Summary: Jesus saved us to live a wild and adventurous life. But how can we do that? We're not apostles like Peter and John were. We don't have their courage and experience. We're just common ordinary folks... or are we?

OPEN: When we first started this series, I sang the chorus to “Born To Be Wild” (by Steppenwolf). This morning I want to sing for you the 1st phrase of the first verse of that song:

“Get your motor runnin' - Head out on the highway.

Lookin' for adventure and whatever comes our way.”

And the chorus goes this way:

“Like a true nature's child, we were born, born to be wild.

We can climb so high, I never wanna die.

Born to be wild”.

Now what that song was saying was this:

These guys wanted adventure.

They wanted a wild… exciting life.

“Looking for adventure… and whatever comes our way.”

“Born to be wild, and we never want to die.”

And, you know, that’s exactly what Christianity promises us.

If we take our commitment to Christ seriously life can be a wild and exciting experience.

And when Jesus comes again, we’re going to have eternal life.

We’re never going to die.

But I want you to notice something here.

The song said they were LOOKING for adventure.

And, they were OPEN TO WHATEVER came their way.

The same is true of us.

As Christians, Jesus calls us to “look for adventure”.

To seek for whatever He sends our way.

Jesus said "Come, follow me, and I will make you fishers of men." Matthew 4:19

To the crowds that followed Him, Jesus said:

"If anyone would come after me, he must deny himself and take up his cross and follow me.” Mark 8:34

Jesus says:

Make the decision.

Choose the adventure.

Pick up your cross and follow Me.

Now, not everybody wants to do that.

I recently read a couple of articles by two different CNN reporters (Rachel Held Evans & Laura Sessions Stepp). They were trying to explain why “millennials” (the name for 20 somethings) were leaving church. And CNN was taking it upon itself to counsel churches on what congregations needed to do to start appealing to this generation of people.

Their conclusion?

Millennials were leaving congregations because the church wasn’t meeting their WANTS.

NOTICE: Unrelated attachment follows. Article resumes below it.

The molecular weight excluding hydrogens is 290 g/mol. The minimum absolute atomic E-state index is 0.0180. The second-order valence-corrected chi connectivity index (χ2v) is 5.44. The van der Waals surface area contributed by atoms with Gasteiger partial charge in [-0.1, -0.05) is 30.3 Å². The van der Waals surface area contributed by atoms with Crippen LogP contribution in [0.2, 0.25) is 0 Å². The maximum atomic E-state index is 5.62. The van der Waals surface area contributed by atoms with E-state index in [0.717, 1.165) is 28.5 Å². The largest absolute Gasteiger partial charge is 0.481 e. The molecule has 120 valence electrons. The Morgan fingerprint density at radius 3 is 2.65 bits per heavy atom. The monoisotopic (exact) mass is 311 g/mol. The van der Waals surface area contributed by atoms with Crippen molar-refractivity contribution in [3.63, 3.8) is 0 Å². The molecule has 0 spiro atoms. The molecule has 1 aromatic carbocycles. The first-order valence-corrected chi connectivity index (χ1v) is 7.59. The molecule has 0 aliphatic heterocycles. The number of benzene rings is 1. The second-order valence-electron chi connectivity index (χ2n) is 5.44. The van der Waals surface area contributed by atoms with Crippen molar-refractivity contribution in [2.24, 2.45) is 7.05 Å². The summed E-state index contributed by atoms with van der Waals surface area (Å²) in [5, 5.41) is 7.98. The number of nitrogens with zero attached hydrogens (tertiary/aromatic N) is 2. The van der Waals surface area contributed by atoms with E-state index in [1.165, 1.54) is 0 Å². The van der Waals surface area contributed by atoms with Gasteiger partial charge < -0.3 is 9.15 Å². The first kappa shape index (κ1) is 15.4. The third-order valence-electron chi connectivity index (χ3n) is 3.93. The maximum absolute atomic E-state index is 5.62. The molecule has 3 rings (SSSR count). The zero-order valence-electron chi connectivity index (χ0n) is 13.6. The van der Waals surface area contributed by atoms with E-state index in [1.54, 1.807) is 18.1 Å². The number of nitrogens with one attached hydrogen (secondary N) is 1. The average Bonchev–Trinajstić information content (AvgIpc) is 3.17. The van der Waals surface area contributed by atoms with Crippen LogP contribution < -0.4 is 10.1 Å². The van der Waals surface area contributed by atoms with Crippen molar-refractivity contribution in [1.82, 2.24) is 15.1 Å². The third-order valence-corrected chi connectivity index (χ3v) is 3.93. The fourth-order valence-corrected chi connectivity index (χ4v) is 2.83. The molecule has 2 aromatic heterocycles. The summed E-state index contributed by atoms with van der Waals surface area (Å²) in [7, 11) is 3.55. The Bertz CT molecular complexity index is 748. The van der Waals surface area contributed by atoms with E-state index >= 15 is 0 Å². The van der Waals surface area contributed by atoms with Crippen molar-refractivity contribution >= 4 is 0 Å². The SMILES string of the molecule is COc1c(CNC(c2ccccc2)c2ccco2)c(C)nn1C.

Now, that’s not quite what these CNN reporters meant to say. But throughout their descriptions of the millennials you saw a repeated drumbeat of: they “want” this and they “want” that.

CNN was saying: unless the church accommodated these WANTS they’d lose these kids

ILLUS: Consider some of the things these “millennials” seem to want.

One of the CNN reporters (Rachel Held Evans) declared that - as Millennials –

• “we want to be known for what we stand for, not what we are against.” What is it they want to be known that they stand for? Among the list “we want our LGBT (Lesbian, Gay, Bi-sexual and Transsexual) friends to feel truly welcome in our faith communities.”

In other words: these millennials wanted what THEY wanted.

They’re not particularly concerned about what God might want.

Another CNN reporter (Laura Sessions Stepp) said:

“(Millennials) don't appreciate being condemned for living with a partner, straight or gay, outside of marriage or opting for abortion to terminate an unplanned pregnancy.”

Now notice: these millennials “don’t appreciate” being told these things are wrong.

They’d love to come to church (this CNN reporter tells us) and if it weren’t for a bunch of hardnosed, inflexible Christians they’d love to. But they’d prefer Jesus follow them… not the other way around.

But, the only way to live the life that pleases God and allows Jesus to lead us toward the kind of life He has in store for us - is to do things on HIS terms, not ours.

You see, that was the problem Peter had early on when he was with Jesus.

We’re told in Matthew 10 that Jesus said “…he must go to Jerusalem and suffer many things at the hands of the elders, chief priests and teachers of the law, and that he must be killed and on the third day be raised to life.

Peter took him aside and BEGAN TO REBUKE HIM. ‘Never, Lord!’ he said. ‘This shall never happen to you!’

Jesus turned and said to Peter, ‘Get behind me, Satan! You are a stumbling block to me; you do not have in mind the things of God, but the things of men.’” Matthew 16:21-23

You see, Peter USED to think that he could tell Jesus what to do.

He used to think he could make Jesus dance to HIS tune.

But, after a while, Peter realized that that didn’t work out too well.

But now, in Acts chapters 3 and 4, we find an entirely different Peter.

This Peter was now a man who realized the folly of telling Jesus what to do, and who had finally accepted Jesus as his crucified Savior and Risen Lord.

Peter had finally come to the point where he accepted Jesus as someone who would TELL HIM what to do.

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Steve Shepherd

commented on Aug 28, 2013

Jeff, Another great sermon about the "wild life" of living for Christ. Thank you. God bless you.

Danny Brightwell

commented on Feb 4, 2014

Fantastic lesson.

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